Melanie Keene is the Director of Studies for History and Philosophy of Science at Homerton College, Cambridge. Her research focuses primarily on the history of science for children in the 18th and 19th centuries, particularly in Britain. In 2015 her first book was published, ‘Science in Wonderland: The Scientific Fairytales of Victorian Britain’.
That really sprouted this whole interest in how children began to be interested in science in the past.
On becoming interested in science
Well, I was always really interested in a whole eclectic range of subjects at school and I was looking round for a degree course that I thought could combine my interests in history, in literature, in science, and I found out that one of the specialisms you could do at Cambridge’s natural science course was history and philosophy of science. And from there…when I came here to Cambridge, I did my degree and in the final year we got the opportunity to a research project, a dissertation, and for that I worked on a Victorian children’s book about geology and from there I think that really sprouted this whole interest in how children began to be interested in science in the past, and various different objects and books and stories that were written to try and encourage that interest.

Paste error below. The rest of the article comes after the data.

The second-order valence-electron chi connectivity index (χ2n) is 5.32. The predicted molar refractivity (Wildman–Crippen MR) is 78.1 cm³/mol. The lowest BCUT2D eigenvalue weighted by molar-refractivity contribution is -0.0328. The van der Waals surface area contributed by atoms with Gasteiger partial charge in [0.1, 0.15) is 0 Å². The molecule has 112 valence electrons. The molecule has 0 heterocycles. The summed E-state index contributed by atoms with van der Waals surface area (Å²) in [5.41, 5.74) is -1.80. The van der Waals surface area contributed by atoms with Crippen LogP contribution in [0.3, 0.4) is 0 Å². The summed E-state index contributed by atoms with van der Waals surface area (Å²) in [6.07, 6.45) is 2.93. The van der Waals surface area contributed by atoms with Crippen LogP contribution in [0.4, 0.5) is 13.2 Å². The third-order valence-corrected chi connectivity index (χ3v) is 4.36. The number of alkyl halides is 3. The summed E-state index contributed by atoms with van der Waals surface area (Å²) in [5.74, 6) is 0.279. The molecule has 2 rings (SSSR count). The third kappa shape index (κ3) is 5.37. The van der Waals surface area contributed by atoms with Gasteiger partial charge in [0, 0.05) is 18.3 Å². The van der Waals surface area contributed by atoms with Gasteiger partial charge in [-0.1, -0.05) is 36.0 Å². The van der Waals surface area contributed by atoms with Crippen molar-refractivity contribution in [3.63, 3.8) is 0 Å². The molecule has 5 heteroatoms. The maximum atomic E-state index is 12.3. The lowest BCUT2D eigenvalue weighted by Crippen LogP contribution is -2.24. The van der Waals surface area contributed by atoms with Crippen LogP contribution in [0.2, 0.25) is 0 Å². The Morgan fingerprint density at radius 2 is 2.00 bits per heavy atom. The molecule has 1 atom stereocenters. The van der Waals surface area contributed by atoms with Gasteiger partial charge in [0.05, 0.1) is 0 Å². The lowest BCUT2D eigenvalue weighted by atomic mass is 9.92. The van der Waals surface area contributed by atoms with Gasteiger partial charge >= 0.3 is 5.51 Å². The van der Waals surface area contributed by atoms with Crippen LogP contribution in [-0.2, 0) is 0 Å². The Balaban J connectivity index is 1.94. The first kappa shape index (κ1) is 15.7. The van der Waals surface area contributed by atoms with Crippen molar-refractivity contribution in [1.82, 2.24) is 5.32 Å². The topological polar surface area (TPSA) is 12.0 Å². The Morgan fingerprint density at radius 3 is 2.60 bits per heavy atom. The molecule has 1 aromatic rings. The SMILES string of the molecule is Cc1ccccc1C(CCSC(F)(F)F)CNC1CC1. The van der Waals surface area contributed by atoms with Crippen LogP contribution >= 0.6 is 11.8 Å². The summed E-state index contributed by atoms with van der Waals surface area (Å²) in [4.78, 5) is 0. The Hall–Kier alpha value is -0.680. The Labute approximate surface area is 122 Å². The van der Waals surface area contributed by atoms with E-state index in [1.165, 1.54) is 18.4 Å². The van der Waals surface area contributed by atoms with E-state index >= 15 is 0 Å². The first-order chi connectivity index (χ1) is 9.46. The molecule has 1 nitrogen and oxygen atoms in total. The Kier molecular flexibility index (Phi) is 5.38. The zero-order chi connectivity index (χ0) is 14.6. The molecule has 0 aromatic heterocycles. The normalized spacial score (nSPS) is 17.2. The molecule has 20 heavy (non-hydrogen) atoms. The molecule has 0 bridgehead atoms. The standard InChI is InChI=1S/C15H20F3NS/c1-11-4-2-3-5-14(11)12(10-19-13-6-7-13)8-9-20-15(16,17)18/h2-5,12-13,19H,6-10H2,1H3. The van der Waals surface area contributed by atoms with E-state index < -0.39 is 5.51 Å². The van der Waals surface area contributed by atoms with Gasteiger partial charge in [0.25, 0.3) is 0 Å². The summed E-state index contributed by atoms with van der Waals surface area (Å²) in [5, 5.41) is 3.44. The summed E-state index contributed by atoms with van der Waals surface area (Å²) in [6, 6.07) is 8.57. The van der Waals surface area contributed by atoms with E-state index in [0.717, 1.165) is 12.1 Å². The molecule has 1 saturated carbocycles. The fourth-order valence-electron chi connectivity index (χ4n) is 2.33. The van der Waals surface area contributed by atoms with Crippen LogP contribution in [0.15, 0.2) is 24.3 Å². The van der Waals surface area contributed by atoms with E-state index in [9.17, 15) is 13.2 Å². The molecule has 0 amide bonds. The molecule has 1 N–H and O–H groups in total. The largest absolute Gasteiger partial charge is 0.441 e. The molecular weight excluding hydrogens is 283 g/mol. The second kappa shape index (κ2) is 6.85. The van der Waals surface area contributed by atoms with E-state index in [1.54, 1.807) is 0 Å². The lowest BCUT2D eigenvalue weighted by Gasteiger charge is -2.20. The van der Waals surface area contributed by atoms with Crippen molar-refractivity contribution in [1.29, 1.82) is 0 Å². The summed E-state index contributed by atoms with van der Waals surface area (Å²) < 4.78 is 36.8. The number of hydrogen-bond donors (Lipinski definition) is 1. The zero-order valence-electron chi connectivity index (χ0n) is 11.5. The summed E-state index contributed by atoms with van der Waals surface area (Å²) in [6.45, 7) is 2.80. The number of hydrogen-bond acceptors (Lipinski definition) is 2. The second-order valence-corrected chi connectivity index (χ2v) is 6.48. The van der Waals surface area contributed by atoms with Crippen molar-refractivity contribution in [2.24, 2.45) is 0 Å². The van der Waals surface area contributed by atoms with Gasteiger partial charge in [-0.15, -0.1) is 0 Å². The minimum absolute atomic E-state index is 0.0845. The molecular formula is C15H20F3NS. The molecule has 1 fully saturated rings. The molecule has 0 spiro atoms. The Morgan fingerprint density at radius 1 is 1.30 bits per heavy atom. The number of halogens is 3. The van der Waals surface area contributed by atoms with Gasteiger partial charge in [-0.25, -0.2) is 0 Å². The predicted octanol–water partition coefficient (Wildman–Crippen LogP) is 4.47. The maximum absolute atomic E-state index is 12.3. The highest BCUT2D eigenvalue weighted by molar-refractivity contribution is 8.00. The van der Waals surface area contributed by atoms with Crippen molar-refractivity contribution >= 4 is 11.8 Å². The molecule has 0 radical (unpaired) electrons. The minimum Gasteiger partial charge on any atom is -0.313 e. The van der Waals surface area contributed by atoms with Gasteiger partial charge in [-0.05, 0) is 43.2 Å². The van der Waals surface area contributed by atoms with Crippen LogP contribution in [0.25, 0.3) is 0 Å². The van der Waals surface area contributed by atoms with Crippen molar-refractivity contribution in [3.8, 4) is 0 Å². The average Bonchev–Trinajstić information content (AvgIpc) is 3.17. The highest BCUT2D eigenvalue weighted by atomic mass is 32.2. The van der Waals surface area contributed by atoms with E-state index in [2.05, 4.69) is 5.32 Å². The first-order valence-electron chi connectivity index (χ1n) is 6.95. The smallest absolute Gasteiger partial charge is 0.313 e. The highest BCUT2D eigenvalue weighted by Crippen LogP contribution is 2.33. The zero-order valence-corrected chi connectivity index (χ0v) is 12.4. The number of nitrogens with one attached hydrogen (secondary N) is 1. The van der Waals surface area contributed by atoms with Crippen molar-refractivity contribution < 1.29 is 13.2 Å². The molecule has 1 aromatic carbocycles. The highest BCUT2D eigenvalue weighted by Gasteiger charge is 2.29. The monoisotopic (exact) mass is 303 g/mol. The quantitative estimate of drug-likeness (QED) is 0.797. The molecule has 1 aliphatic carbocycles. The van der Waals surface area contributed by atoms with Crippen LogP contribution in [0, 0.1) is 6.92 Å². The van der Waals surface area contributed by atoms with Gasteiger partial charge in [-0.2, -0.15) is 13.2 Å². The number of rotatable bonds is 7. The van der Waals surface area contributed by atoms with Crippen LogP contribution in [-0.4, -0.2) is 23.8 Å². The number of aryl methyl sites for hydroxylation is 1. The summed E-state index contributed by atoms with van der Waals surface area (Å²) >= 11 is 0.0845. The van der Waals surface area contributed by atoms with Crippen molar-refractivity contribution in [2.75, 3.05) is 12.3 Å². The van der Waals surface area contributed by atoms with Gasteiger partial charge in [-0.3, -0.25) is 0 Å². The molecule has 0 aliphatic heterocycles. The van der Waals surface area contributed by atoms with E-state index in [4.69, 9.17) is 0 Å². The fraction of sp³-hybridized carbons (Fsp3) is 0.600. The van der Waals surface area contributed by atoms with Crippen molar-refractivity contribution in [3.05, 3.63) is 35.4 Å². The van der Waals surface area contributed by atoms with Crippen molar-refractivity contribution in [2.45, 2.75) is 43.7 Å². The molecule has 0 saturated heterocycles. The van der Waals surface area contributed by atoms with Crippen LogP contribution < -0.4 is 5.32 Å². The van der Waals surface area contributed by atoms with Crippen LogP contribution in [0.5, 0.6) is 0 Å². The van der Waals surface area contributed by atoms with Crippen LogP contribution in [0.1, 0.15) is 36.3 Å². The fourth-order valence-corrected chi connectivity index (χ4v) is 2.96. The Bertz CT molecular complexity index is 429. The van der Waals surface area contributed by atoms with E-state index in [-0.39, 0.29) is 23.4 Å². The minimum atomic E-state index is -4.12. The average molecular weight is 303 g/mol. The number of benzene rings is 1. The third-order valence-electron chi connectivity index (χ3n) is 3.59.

On becoming interested in science in literature
I do remember when I was at school and I was probably, I think, year 7, year 8, and we had to write a poem about the elements and I wrote a poem about beryllium, and I think that was probably the first opportunity I had to really think about science and literature together in that way. I also remember writing a story for my A level biology about a penguin called Penelope, and it was meant to be an essay on water but I had a very forgiving teacher who let me do it from the first person perspective of a penguin, so I guess the signs were there quite early on!
On science in Victorian era schools
So there’s not really that many schools and there’s really not that much science in schools apart from the odd visiting lecturer, or in the very odd particular institution where there might be a collection there, so some of these books really make the most of that, and they're set in the school holidays so authors write prefaces and things that say…one of my favourite books, the book that I wrote my dissertation on, it’s called The Fossil Spirit: A Boy’s Dream of Geology, it’s from 1854 and in the preface, the author John Mills wrote, ‘I met a boy on a train who didn't know what geology was’ and I think that in the mid-1850s, that’s terrible, and I’m writing this book now to try and teach children. So partly these authors are trying to fill a gap in school science education, because there really isn't any, and they also tried to make a ploy to get this kind of teaching into schools.